Held Double

Flexes fingers…stretches arms…ok, this is all stuff I’ve said before, so totally feel free to skip right over this if you’ve been here a while.  But just in case you’re new, here’s the spiel on the cast on.

Yup, I totally cast on over two needles held together.

Before anyone screams or cries into their tea or sends me worried messages…don’t panic, I know that doesn’t make the cast on any looser or stretchier.  To make the cast on looser, you need more space *between* one stitch and its neighbor. But casting on this way does make each individual stitch a tiny bit *taller*.  And that makes my cast on a better match to the stitches I make on the rest of the project.

See, I’m a pretty loose knitter.  So the loops of yarn I make are a good bit bigger than the needles I make them with.  BUT…for some reason I’m a tight cast-er on-er (no, not a word, but you get what I mean).  So if I just use one needle to cast on, the loops of yarn I make in my cast on would be way smaller than the loops of yarn I make my regular stitches with, and that’s no good.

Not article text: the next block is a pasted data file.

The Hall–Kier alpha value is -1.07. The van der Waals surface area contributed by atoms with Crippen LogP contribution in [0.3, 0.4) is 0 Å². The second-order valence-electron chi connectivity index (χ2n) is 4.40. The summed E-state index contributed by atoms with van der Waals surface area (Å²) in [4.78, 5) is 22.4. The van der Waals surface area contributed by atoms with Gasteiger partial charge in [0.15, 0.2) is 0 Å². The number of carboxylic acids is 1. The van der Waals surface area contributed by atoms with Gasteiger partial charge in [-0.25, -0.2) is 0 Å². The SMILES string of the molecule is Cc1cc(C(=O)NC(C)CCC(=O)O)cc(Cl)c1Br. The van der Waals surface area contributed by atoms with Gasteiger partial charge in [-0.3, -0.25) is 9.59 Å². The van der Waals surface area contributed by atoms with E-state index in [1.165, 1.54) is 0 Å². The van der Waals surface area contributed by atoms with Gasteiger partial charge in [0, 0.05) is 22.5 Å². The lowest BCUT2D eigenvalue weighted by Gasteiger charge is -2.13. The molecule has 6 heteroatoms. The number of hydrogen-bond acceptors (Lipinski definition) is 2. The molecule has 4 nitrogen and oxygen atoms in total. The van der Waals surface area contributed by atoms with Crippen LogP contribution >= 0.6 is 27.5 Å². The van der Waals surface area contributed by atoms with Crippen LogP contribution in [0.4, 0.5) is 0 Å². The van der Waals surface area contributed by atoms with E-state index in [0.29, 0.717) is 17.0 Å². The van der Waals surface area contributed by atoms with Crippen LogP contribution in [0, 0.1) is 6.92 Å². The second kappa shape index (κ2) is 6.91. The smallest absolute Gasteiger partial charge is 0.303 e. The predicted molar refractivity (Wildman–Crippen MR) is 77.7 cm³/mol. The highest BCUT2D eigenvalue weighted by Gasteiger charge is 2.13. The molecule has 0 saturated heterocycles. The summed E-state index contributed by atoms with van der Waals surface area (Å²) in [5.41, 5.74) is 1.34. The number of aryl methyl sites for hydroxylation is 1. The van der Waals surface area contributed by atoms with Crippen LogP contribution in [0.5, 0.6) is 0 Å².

So, casting on over two needles helps balance them out.  I could get the same result by casting on over one much larger needle.  But that would require digging such a needle out of the needle cage (and runs the risk of inadvertently then using that big needle as I start knitting, which you wouldn’t think would happen, but I can say with certainty that it can).

So, this works for me, and I know how/why it works.  If you knit tightly when you cast on but loosely otherwise, it might work for you too.  But if all you need is for your cast on to be bigger around, then you have to leave more space between stitches instead!